Research ArticlePALEOECOLOGY

Cryogenian evolution of stigmasteroid biosynthesis

See allHide authors and affiliations

Science Advances  20 Sep 2017:
Vol. 3, no. 9, e1700887
DOI: 10.1126/sciadv.1700887

You are currently viewing the abstract.

View Full Text

Abstract

Sedimentary hydrocarbon remnants of eukaryotic C26–C30 sterols can be used to reconstruct early algal evolution. Enhanced C29 sterol abundances provide algal cell membranes a density advantage in large temperature fluctuations. Here, we combined a literature review with new analyses to generate a comprehensive inventory of unambiguously syngenetic steranes in Neoproterozoic rocks. Our results show that the capacity for C29 24-ethyl-sterol biosynthesis emerged in the Cryogenian, that is, between 720 and 635 million years ago during the Neoproterozoic Snowball Earth glaciations, which were an evolutionary stimulant, not a bottleneck. This biochemical innovation heralded the rise of green algae to global dominance of marine ecosystems and highlights the environmental drivers for the evolution of sterol biosynthesis. The Cryogenian emergence of C29 sterol biosynthesis places a benchmark for verifying older sterane signatures and sets a new framework for our understanding of early algal evolution.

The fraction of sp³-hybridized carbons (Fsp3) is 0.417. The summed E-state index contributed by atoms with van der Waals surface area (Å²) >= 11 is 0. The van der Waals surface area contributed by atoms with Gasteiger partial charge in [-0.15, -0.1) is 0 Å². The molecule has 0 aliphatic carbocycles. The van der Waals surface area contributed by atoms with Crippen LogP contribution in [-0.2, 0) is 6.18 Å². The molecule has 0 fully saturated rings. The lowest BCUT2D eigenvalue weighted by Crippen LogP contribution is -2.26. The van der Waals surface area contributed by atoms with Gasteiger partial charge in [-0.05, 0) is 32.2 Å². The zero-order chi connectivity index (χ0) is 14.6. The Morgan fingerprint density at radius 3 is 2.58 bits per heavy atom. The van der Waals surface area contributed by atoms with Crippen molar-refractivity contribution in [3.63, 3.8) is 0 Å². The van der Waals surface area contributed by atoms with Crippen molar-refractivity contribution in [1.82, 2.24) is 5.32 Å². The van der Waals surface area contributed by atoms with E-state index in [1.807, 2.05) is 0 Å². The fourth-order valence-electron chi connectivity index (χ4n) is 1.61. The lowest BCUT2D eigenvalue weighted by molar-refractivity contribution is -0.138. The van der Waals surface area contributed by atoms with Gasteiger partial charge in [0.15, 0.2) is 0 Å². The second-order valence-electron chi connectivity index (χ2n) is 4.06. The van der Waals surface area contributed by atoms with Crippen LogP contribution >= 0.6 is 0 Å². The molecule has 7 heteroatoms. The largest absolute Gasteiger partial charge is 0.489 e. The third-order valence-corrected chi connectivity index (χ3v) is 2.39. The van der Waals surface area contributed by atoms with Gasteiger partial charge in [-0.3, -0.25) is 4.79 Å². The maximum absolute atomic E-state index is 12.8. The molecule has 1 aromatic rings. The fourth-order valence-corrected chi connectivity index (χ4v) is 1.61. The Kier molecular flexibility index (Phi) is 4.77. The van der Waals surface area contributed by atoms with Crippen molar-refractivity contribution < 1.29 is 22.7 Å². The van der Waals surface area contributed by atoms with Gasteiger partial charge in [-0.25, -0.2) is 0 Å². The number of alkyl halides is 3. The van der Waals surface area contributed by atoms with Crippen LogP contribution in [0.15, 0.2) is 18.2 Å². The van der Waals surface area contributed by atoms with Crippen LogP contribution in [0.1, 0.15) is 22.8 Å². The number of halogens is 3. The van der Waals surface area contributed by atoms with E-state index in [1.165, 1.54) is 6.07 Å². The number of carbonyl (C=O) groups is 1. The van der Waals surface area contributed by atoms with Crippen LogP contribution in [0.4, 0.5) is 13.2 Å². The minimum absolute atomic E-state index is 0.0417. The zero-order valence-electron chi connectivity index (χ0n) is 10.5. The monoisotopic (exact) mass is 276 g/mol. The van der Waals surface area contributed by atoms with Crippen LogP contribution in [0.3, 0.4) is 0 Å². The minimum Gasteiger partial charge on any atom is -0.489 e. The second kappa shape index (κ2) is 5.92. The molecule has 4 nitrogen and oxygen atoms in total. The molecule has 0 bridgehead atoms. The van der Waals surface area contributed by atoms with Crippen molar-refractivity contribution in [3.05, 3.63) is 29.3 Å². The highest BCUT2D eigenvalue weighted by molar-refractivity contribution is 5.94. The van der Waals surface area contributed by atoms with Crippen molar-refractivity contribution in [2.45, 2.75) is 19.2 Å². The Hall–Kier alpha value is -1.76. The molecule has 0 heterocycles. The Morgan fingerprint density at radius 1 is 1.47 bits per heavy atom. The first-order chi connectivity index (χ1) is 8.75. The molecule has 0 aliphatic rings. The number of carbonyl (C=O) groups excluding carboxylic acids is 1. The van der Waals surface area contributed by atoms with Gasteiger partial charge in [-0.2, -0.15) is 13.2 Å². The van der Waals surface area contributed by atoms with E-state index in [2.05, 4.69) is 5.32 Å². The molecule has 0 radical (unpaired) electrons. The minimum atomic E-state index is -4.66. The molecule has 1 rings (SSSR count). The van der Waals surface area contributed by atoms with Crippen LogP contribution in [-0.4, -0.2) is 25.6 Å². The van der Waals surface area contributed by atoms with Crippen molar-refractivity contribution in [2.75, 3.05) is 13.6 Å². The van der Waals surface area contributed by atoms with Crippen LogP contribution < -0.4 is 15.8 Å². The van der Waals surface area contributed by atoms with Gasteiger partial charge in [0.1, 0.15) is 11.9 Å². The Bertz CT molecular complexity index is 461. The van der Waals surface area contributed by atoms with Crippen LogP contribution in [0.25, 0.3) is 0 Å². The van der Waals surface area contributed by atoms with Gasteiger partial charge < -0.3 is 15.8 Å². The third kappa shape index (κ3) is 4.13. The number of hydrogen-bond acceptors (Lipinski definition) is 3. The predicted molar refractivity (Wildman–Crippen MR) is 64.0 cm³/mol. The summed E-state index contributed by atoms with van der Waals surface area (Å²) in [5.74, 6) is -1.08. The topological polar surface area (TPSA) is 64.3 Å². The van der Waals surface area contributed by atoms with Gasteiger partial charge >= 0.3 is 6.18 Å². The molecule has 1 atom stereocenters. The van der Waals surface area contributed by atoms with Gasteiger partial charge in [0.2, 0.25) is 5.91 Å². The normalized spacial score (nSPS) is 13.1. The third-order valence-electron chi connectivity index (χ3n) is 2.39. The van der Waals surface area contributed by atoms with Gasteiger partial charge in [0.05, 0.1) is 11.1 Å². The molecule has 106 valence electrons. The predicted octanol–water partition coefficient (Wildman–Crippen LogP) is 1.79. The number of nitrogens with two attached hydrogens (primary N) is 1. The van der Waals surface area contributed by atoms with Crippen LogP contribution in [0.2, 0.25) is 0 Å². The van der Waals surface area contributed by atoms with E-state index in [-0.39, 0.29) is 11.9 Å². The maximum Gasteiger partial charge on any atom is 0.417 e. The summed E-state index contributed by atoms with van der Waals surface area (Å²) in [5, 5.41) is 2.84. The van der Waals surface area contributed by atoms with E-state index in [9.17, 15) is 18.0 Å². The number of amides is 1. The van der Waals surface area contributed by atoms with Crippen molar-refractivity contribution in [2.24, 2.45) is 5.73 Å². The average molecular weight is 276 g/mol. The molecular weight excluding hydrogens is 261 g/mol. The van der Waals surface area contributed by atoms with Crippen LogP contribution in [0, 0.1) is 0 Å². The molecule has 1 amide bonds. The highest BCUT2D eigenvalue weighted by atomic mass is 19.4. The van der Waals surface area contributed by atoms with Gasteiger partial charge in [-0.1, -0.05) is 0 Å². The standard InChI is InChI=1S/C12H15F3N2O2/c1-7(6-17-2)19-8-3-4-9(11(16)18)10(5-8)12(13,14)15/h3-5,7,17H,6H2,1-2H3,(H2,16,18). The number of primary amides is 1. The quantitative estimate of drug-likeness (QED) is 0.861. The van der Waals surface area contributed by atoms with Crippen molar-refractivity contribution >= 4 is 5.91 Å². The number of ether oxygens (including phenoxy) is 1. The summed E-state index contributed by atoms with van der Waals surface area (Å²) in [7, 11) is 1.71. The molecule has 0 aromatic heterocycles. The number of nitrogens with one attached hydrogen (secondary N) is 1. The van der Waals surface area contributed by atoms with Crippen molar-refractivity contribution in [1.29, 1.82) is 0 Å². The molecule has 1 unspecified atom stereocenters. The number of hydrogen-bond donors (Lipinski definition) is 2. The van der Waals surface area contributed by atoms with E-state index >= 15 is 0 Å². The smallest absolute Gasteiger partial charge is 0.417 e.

This is an open-access article distributed under the terms of the Creative Commons Attribution-NonCommercial license, which permits use, distribution, and reproduction in any medium, so long as the resultant use is not for commercial advantage and provided the original work is properly cited.

View Full Text